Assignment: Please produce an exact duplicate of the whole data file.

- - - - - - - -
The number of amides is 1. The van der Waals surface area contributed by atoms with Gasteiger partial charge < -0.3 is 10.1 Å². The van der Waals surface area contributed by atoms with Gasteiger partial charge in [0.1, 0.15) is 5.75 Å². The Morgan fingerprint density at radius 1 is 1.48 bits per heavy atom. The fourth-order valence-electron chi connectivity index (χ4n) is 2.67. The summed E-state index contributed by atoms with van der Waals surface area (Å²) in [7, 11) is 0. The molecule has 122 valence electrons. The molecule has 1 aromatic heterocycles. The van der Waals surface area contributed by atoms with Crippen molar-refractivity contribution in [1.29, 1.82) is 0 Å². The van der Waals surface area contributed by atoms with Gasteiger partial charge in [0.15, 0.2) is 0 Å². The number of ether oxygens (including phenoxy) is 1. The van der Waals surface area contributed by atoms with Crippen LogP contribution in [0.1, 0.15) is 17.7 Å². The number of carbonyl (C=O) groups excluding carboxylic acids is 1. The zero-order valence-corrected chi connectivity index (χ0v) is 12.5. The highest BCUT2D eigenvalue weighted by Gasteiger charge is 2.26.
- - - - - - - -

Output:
The number of amides is 1. The van der Waals surface area contributed by atoms with Gasteiger partial charge < -0.3 is 10.1 Å². The van der Waals surface area contributed by atoms with Gasteiger partial charge in [0.1, 0.15) is 5.75 Å². The Morgan fingerprint density at radius 1 is 1.48 bits per heavy atom. The fourth-order valence-electron chi connectivity index (χ4n) is 2.67. The summed E-state index contributed by atoms with van der Waals surface area (Å²) in [7, 11) is 0. The molecule has 122 valence electrons. The molecule has 1 aromatic heterocycles. The van der Waals surface area contributed by atoms with Crippen molar-refractivity contribution in [1.29, 1.82) is 0 Å². The van der Waals surface area contributed by atoms with Gasteiger partial charge in [0.15, 0.2) is 0 Å². The number of ether oxygens (including phenoxy) is 1. The van der Waals surface area contributed by atoms with Crippen LogP contribution in [0.1, 0.15) is 17.7 Å². The number of carbonyl (C=O) groups excluding carboxylic acids is 1. The zero-order valence-corrected chi connectivity index (χ0v) is 12.5. The highest BCUT2D eigenvalue weighted by Gasteiger charge is 2.26.